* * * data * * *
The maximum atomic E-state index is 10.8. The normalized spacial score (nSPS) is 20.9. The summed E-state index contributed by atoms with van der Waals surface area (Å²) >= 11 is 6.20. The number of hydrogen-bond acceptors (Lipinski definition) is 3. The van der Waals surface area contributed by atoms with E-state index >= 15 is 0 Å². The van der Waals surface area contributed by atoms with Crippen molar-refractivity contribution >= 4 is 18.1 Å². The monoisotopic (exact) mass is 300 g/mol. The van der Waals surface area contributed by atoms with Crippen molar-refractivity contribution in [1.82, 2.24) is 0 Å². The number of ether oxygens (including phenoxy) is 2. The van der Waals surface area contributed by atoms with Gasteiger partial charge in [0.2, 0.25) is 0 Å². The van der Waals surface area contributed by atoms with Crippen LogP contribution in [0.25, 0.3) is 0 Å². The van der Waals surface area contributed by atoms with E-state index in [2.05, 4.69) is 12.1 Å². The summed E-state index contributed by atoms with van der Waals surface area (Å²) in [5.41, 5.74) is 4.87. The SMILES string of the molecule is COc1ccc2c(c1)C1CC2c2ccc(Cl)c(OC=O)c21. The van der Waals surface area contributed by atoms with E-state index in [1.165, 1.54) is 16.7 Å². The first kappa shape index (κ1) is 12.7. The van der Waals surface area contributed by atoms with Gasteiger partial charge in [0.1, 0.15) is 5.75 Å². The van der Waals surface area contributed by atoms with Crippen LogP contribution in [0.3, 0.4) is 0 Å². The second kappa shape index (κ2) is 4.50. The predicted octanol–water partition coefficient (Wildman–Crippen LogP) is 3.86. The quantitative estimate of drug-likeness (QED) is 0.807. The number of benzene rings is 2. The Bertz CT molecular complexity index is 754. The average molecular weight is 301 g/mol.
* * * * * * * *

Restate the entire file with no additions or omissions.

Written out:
The maximum atomic E-state index is 10.8. The normalized spacial score (nSPS) is 20.9. The summed E-state index contributed by atoms with van der Waals surface area (Å²) >= 11 is 6.20. The number of hydrogen-bond acceptors (Lipinski definition) is 3. The van der Waals surface area contributed by atoms with E-state index >= 15 is 0 Å². The van der Waals surface area contributed by atoms with Crippen molar-refractivity contribution >= 4 is 18.1 Å². The monoisotopic (exact) mass is 300 g/mol. The van der Waals surface area contributed by atoms with Crippen molar-refractivity contribution in [1.82, 2.24) is 0 Å². The number of ether oxygens (including phenoxy) is 2. The van der Waals surface area contributed by atoms with Gasteiger partial charge in [0.2, 0.25) is 0 Å². The van der Waals surface area contributed by atoms with Crippen LogP contribution in [0.25, 0.3) is 0 Å². The van der Waals surface area contributed by atoms with E-state index in [2.05, 4.69) is 12.1 Å². The summed E-state index contributed by atoms with van der Waals surface area (Å²) in [5.41, 5.74) is 4.87. The SMILES string of the molecule is COc1ccc2c(c1)C1CC2c2ccc(Cl)c(OC=O)c21. The van der Waals surface area contributed by atoms with E-state index in [1.165, 1.54) is 16.7 Å². The first kappa shape index (κ1) is 12.7. The van der Waals surface area contributed by atoms with Gasteiger partial charge in [0.1, 0.15) is 5.75 Å². The van der Waals surface area contributed by atoms with Crippen LogP contribution in [0.3, 0.4) is 0 Å². The second kappa shape index (κ2) is 4.50. The predicted octanol–water partition coefficient (Wildman–Crippen LogP) is 3.86. The quantitative estimate of drug-likeness (QED) is 0.807. The number of benzene rings is 2. The Bertz CT molecular complexity index is 754. The average molecular weight is 301 g/mol.